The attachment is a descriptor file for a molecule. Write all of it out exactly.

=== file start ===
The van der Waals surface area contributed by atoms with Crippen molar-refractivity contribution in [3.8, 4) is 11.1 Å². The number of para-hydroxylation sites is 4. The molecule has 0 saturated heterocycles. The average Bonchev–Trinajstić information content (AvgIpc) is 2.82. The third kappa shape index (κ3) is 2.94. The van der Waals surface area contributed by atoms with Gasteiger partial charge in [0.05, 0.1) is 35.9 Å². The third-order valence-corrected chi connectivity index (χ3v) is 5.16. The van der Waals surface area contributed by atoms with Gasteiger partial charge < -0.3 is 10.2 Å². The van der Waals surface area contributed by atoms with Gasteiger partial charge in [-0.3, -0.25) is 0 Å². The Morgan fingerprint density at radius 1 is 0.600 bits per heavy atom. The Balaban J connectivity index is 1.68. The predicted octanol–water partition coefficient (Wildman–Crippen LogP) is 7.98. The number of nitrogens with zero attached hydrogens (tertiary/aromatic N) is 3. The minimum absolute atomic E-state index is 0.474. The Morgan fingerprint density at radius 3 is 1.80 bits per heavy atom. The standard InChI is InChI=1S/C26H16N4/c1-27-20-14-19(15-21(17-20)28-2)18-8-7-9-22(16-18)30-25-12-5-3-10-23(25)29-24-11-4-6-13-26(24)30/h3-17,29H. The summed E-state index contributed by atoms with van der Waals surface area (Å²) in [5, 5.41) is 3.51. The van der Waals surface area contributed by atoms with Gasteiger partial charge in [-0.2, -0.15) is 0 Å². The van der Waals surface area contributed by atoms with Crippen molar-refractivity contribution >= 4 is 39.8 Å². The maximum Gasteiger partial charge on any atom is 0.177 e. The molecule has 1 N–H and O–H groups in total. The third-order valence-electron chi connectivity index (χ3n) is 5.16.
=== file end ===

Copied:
The van der Waals surface area contributed by atoms with Crippen molar-refractivity contribution in [3.8, 4) is 11.1 Å². The number of para-hydroxylation sites is 4. The molecule has 0 saturated heterocycles. The average Bonchev–Trinajstić information content (AvgIpc) is 2.82. The third kappa shape index (κ3) is 2.94. The van der Waals surface area contributed by atoms with Gasteiger partial charge in [0.05, 0.1) is 35.9 Å². The third-order valence-corrected chi connectivity index (χ3v) is 5.16. The van der Waals surface area contributed by atoms with Gasteiger partial charge < -0.3 is 10.2 Å². The van der Waals surface area contributed by atoms with Gasteiger partial charge in [-0.3, -0.25) is 0 Å². The Morgan fingerprint density at radius 1 is 0.600 bits per heavy atom. The Balaban J connectivity index is 1.68. The predicted octanol–water partition coefficient (Wildman–Crippen LogP) is 7.98. The number of nitrogens with zero attached hydrogens (tertiary/aromatic N) is 3. The minimum absolute atomic E-state index is 0.474. The Morgan fingerprint density at radius 3 is 1.80 bits per heavy atom. The standard InChI is InChI=1S/C26H16N4/c1-27-20-14-19(15-21(17-20)28-2)18-8-7-9-22(16-18)30-25-12-5-3-10-23(25)29-24-11-4-6-13-26(24)30/h3-17,29H. The summed E-state index contributed by atoms with van der Waals surface area (Å²) in [5, 5.41) is 3.51. The van der Waals surface area contributed by atoms with Gasteiger partial charge in [-0.2, -0.15) is 0 Å². The van der Waals surface area contributed by atoms with Crippen molar-refractivity contribution >= 4 is 39.8 Å². The maximum Gasteiger partial charge on any atom is 0.177 e. The molecule has 1 N–H and O–H groups in total. The third-order valence-electron chi connectivity index (χ3n) is 5.16.